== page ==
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Categories:Pensions

Our chance to put the record straight

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Pensions reform gives the industry the chance to show itself in a completely different light says Duncan Howorth, chief executive, JLT Employee Benefits

For the past two decades the pension industry has stuttered from one crisis to another, from one scandal to the next, or so the media would have us believe. While commentators refer to a tarnished pensions brand, investors have avoided the tax benefits in droves, only to lose money in the buy-to-let boom and bust. The consequences have been a significant shortfall in retirement benefits and a mass market neither engaged in, nor saving for their future.

But we now have the chance to put the record straight. Over the next five years, we have a real opportunity - at country and professional level. An opportunity to make the most of pension reforms, to embrace auto enrolment, to implement effective and efficient default funds, to create strong governance frameworks, to help employers engage with their employees, and set the roadmap to deliver good member outcomes.

How will we do this? First, as advisers we need to move on swiftly from the RDR debate, which is coming for those still with their heads in the sand, and develop new business models and create value adding service propositions.

Why should we be so excited? Because our market is going to expand for the first time in years and in a sustainable way. And believe it or not, we also have the political agenda and the regulatory environment in our favour.

Embracing auto enrolment is the first step. I expect the employer community to divide itself into “the compliant” and “the engaged”. Compliant employers will (all being well) meet their minimum legal obligations, send their money to Nest every month and, with limited resources, not participate in the cause for a better retirement for all. An engaged employer will work with an adviser, expand their own scheme, look to encourage higher levels of contribution and operate high governance standards. This is our big opportunity - to help them.

So how can the adviser help the engaged employer? By focusing on their business, their people and returning to what they do well. This is not about being paid for idly enrolling members with no advice given (a redundant role post auto enrolment), or setting up or moving schemes and then stepping back. It won’t be for accepting a providers’ default fund as the solution for all and praying that it will deliver over time. In any event, with transparency of charging, I doubt employers will pay.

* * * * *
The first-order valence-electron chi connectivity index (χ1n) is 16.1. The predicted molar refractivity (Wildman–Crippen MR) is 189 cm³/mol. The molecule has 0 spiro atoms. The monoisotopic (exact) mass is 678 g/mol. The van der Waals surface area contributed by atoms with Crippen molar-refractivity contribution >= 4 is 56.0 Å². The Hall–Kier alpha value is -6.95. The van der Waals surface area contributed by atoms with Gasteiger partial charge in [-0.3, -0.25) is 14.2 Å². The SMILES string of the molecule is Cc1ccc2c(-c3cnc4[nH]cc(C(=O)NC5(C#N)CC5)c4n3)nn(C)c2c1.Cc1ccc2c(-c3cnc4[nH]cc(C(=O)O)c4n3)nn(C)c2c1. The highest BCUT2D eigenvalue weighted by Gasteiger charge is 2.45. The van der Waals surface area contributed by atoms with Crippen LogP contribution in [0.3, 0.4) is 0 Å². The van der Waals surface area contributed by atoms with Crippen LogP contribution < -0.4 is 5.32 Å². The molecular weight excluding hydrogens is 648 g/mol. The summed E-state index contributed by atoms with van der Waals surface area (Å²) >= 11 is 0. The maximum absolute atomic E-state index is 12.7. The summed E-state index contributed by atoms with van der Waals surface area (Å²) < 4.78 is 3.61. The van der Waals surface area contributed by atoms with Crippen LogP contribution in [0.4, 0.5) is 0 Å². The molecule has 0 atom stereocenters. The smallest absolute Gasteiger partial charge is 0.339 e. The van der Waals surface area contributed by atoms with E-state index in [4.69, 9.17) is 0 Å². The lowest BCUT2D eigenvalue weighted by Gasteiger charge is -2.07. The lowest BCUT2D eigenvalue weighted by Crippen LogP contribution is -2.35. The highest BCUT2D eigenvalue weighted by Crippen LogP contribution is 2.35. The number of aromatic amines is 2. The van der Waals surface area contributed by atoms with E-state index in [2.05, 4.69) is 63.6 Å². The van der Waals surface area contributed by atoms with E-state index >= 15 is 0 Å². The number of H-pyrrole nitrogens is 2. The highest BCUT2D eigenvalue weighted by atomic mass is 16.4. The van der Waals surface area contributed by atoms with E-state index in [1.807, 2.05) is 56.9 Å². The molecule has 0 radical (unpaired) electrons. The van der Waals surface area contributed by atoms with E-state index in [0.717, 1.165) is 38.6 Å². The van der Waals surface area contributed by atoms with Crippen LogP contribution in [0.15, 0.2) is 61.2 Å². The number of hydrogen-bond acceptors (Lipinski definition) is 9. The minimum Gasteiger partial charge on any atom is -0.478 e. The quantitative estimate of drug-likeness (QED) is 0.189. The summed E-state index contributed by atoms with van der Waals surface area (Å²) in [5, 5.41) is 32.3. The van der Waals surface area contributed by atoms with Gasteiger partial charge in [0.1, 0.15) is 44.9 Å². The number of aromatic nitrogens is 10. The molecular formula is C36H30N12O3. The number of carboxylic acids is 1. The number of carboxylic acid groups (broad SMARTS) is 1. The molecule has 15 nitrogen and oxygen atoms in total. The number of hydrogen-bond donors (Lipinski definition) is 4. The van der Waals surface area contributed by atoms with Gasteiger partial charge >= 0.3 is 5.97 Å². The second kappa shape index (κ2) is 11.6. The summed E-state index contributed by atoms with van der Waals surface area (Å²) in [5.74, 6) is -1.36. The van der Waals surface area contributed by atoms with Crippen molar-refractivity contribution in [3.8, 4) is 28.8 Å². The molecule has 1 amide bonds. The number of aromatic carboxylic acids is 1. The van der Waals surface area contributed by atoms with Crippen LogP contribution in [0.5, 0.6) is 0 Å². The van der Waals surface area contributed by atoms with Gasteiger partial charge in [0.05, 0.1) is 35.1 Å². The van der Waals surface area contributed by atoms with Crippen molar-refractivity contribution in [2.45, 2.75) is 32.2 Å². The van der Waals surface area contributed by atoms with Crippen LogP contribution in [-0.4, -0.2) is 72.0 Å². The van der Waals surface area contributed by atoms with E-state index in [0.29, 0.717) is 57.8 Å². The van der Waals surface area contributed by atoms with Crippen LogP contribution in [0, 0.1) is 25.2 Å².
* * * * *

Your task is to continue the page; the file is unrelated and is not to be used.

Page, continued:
Advisers have generally prospered around their key strength - Know Your Client. This trait will become even more important in the future. Employers still want to offer good benefits; they want to offer employee protection; they recognise the role they can play in work place savings. Employers will be looking to distinguish their schemes from Nest, to build a new level of relationship through reward, benefits and engagement. So the adviser can help them design and operate programmes that meet their individual needs.

Nest represents an important development. Firstly, a public service corporation that can deliver affordable pensions for the smaller saver; that has to accept any member, any contribution, any pot size. But more importantly, it raises the bar; a new bell weather against which many will be judged. This is where the political and regulatory tail winds come in. We have a Government committed to a framework that is supportive of work place pensions; and a Pensions Regulator determined to set and uphold high standards of operation and member protection.

Some advisers will have more resources than others; some firms may find the new environment too tough to transition, hence an expected phase of consolidation. But this may have to happen if we are to deliver on the opportunity that reform presents. We need a well capitalised, innovative and growing adviser market; one ideally offering both advice and services to the DC pensions and benefits market. For those able and willing to make this step, the rewards will be good.

I hope that we can look back in ten years and celebrate real achievement. Imagine an active and successful DC market; engaged employees with trust in their work place schemes; an increased level of knowledge of what is needed to provide a decent retirement income and an acceptance of the need to accept risk in search of long term returns. Imagine a media that talks positively of the role of these schemes. And most importantly, I hope that the adviser community will have added the key ingredients - trusted advice, sound solutions and good outcomes that will have lead to the return of trust and confidence in our occupational pension system.

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